On June 30, 2015, the FFIEC released its cybersecurity assessment tool designed to assist U.S. financial institutions and regulatory examiners identify inherent cybersecurity risks and determine preparedness level of financial institutions. The cybersecurity assessment tool and other resources can be found here.
The FFIEC, which is composed of the Board of Governors of the Federal Reserve System, the Federal Deposit Insurance Corporation, the Office of the Comptroller of the Currency, the Consumer Financial Protection Bureau, the National Credit Union Administration and the State Liaison Committee, formed the Cybersecurity and Critical Infrastructure Working Group in 2013 to assess cyber risk and increase awareness among U.S. financial institutions. In 2014, the FFIEC ran a pilot examination program where it assessed the preparedness of over 500 financial institutions. The assessment tool is partly the result of that study.
The FFIEC notes cyberattacks have become more common. New platforms, such as cloud and social media, and new technologies, such as mobile devices and applications, are creating new cyberattack opportunities. Attacks are evolving as more information becomes readily available online, allowing attackers to tailor attacks based on the online behavior of their targets.
The release of the Cybersecurity Assessment Tool demonstrates that regulators are becoming increasingly concerned not only about the level of readiness of financial institutions, but also about the capability of financial institutions’ senior management and boards to respond to cyberattacks. As concern over cybersecurity grows, additional pressure is being placed on senior management and the board to ensure the institution is implementing appropriate risk management and governance practices to ensure the right information is communicated to the right people at all times.
The assessment tool is structured as a two-part process. The first part consists of an assessment of the institution’s inherent risk profile according to its type, volume and complexity of technology and connection types; delivery channels; online mobile products and services; organizational characteristics and external threats, without consideration for any mitigating controls already in place.
The second part consists of an assessment of the institution’s cybersecurity maturity in five different risk areas or domains: management and oversight; threat intelligence and collaboration; cybersecurity controls; external dependency management; cyber incident management and resilience. Each domain includes assessment factors, components and declarative statements that enable institutions to identify practices, process and controls in place across five maturity levels: baseline, evolving, intermediate, advanced and innovative.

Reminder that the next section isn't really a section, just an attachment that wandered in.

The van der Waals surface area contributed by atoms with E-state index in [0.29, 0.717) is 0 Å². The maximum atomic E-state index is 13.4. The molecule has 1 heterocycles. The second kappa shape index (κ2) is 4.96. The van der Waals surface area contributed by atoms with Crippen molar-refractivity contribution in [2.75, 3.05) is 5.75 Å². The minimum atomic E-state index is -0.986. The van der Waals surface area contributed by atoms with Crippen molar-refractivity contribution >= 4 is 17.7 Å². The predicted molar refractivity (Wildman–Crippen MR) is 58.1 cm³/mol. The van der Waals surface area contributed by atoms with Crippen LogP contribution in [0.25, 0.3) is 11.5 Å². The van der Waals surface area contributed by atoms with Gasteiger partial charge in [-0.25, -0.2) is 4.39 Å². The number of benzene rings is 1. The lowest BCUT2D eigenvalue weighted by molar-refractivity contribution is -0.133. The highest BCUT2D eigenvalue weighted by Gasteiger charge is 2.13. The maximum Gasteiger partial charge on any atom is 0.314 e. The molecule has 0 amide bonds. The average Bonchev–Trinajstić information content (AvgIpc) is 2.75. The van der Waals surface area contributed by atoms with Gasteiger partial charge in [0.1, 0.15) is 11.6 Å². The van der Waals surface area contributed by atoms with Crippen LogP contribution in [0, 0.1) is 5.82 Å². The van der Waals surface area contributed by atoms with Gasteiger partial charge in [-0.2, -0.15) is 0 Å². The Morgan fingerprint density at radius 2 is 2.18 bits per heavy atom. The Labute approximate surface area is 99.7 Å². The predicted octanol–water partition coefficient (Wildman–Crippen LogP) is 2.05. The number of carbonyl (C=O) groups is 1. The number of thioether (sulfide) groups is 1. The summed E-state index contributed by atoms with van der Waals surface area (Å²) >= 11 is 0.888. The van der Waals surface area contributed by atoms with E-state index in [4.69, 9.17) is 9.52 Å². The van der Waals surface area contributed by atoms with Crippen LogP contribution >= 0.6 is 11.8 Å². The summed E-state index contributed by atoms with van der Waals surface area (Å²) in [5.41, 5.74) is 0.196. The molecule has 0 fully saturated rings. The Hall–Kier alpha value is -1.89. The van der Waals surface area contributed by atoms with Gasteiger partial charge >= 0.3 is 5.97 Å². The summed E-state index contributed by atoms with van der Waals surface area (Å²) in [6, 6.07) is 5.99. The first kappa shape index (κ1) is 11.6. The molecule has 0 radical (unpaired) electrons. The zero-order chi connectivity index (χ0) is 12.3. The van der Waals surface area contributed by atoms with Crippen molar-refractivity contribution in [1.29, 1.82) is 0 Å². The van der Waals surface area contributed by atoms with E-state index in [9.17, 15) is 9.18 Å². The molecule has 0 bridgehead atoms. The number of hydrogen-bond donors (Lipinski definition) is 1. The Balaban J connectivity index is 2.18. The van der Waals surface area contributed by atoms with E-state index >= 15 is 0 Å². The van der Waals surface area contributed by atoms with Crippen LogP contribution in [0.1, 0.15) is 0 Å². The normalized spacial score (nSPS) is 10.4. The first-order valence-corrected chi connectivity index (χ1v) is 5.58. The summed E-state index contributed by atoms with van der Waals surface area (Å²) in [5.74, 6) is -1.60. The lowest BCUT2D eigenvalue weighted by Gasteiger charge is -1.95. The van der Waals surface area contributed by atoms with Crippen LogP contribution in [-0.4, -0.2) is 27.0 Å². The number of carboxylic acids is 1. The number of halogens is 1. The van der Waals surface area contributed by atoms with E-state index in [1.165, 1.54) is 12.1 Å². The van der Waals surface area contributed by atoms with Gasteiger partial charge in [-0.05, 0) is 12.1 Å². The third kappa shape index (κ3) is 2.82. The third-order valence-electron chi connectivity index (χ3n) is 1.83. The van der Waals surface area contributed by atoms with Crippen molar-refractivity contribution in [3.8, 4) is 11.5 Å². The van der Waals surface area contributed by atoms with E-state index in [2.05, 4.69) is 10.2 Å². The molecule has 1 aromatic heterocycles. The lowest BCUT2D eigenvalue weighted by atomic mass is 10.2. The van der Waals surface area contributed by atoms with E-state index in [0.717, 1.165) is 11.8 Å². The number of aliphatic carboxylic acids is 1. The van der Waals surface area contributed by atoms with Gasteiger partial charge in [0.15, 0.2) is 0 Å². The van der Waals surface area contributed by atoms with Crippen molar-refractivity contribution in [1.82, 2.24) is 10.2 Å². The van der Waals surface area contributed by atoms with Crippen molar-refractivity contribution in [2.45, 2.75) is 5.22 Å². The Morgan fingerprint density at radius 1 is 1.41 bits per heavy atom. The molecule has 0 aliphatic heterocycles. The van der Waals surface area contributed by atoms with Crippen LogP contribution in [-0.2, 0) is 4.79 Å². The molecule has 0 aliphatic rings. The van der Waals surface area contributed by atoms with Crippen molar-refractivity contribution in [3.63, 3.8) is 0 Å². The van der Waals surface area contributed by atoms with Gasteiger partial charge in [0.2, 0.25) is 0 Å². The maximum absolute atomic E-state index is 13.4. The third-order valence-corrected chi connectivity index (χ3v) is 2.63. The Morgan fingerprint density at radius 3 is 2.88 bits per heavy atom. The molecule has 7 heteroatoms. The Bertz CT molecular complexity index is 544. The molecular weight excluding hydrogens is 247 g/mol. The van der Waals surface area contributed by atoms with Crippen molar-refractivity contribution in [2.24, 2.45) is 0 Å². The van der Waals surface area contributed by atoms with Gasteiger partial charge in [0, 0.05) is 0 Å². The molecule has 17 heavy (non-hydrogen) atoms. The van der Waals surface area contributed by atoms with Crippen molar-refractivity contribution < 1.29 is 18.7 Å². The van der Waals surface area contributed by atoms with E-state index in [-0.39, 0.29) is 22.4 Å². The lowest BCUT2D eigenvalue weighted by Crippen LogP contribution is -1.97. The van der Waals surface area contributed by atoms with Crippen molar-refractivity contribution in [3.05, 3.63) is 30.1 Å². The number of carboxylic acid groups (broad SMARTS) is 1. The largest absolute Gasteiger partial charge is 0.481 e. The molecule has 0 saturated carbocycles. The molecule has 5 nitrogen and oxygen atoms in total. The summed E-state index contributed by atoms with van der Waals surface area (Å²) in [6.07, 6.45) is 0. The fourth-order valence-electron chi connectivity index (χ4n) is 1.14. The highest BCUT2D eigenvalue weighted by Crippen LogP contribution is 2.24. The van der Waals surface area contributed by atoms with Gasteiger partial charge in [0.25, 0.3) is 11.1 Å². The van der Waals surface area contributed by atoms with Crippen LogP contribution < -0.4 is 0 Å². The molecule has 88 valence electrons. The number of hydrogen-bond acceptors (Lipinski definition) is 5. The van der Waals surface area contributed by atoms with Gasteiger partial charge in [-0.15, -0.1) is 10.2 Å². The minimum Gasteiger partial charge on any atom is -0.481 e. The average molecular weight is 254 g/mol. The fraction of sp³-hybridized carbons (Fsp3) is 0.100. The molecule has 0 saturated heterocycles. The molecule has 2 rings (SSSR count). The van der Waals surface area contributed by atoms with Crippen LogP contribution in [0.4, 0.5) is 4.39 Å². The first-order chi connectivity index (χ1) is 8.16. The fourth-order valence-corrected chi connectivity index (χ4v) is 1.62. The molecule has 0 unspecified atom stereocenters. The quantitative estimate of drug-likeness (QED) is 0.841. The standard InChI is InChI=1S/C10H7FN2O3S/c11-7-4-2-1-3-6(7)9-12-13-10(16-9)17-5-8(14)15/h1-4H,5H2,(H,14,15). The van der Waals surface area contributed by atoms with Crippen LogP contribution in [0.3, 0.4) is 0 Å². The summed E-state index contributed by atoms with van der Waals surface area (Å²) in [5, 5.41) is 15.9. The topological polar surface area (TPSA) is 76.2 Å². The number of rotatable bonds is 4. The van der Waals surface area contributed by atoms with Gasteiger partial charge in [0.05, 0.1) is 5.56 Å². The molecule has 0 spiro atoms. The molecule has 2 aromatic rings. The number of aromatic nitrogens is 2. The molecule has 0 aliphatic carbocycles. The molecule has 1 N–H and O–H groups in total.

The assessment is not designed to identify an institution’s overall cybersecurity maturity level. Rather, the tool can be used to understand whether the institution’s risk management practices and controls are aligned with its inherent risk profile, or whether more needs to be done to achieve the desired level of preparedness. As the institution’s inherent risk profile rises so should its maturity level. The preparedness level should be evaluated periodically, in particular when the institution plans to introduce new products or services or modify its business operations. As the FFIEC states “The assessment [tool] provides a repeatable and measurable process for institutions to measure their cybersecurity preparedness over time.”
In Canada, the Office of the Superintendent of Financial Institutions (“OSFI”) has previously issued in 2013 a very detailed Cyber Security Self-Assessment Guidance. Similarly to the FFIEC assessment tool, the OSFI guidance provides categories for self-assessment in respect of cyber security practices, each of which is divided into different criteria, that cover multiple operational areas of an institutions beyond information technology. Unlike the FFIEC’s assessment tool, the OSFI guidelines are structured as a single-part assessment of six different risk areas, allow institutions to consider mitigating processes and practices already in place, and do not advocate for information sharing among financial institutions. Both tools provide institutions with repeatable steps that can be used to regularly evaluate their existing processes and resources and to determine whether there are any gaps should be addressed to reach the desired level of preparedness in the event of a cyberattack.
© McCarthy Tétrault LLP